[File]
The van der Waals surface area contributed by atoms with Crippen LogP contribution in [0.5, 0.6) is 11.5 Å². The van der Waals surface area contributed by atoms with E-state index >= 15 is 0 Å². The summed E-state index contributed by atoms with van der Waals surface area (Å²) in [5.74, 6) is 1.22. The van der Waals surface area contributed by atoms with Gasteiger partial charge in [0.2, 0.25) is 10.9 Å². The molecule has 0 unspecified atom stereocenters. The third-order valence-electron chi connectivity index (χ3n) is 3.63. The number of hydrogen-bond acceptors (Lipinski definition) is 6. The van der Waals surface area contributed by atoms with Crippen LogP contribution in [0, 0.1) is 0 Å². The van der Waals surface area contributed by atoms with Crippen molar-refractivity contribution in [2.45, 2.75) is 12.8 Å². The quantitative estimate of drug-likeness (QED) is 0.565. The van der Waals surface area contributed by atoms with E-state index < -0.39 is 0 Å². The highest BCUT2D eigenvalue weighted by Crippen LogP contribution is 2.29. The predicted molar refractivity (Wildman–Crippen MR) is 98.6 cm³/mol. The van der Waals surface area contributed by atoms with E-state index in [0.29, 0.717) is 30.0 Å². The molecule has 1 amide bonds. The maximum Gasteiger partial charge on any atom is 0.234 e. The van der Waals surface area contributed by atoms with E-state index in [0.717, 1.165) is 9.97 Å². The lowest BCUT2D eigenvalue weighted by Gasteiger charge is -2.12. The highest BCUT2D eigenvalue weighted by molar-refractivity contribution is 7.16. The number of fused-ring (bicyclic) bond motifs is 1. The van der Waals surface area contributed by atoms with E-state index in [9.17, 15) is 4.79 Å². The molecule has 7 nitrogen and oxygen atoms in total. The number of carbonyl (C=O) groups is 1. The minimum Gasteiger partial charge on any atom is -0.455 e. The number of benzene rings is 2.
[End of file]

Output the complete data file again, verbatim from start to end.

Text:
The van der Waals surface area contributed by atoms with Crippen LogP contribution in [0.5, 0.6) is 11.5 Å². The van der Waals surface area contributed by atoms with E-state index >= 15 is 0 Å². The summed E-state index contributed by atoms with van der Waals surface area (Å²) in [5.74, 6) is 1.22. The van der Waals surface area contributed by atoms with Gasteiger partial charge in [0.2, 0.25) is 10.9 Å². The molecule has 0 unspecified atom stereocenters. The third-order valence-electron chi connectivity index (χ3n) is 3.63. The number of hydrogen-bond acceptors (Lipinski definition) is 6. The van der Waals surface area contributed by atoms with Crippen LogP contribution in [0, 0.1) is 0 Å². The van der Waals surface area contributed by atoms with Crippen molar-refractivity contribution in [2.45, 2.75) is 12.8 Å². The quantitative estimate of drug-likeness (QED) is 0.565. The van der Waals surface area contributed by atoms with E-state index < -0.39 is 0 Å². The highest BCUT2D eigenvalue weighted by Crippen LogP contribution is 2.29. The predicted molar refractivity (Wildman–Crippen MR) is 98.6 cm³/mol. The van der Waals surface area contributed by atoms with E-state index in [0.29, 0.717) is 30.0 Å². The molecule has 1 amide bonds. The maximum Gasteiger partial charge on any atom is 0.234 e. The van der Waals surface area contributed by atoms with E-state index in [0.717, 1.165) is 9.97 Å². The lowest BCUT2D eigenvalue weighted by Gasteiger charge is -2.12. The highest BCUT2D eigenvalue weighted by molar-refractivity contribution is 7.16. The number of fused-ring (bicyclic) bond motifs is 1. The van der Waals surface area contributed by atoms with E-state index in [9.17, 15) is 4.79 Å². The molecule has 7 nitrogen and oxygen atoms in total. The number of carbonyl (C=O) groups is 1. The minimum Gasteiger partial charge on any atom is -0.455 e. The number of benzene rings is 2.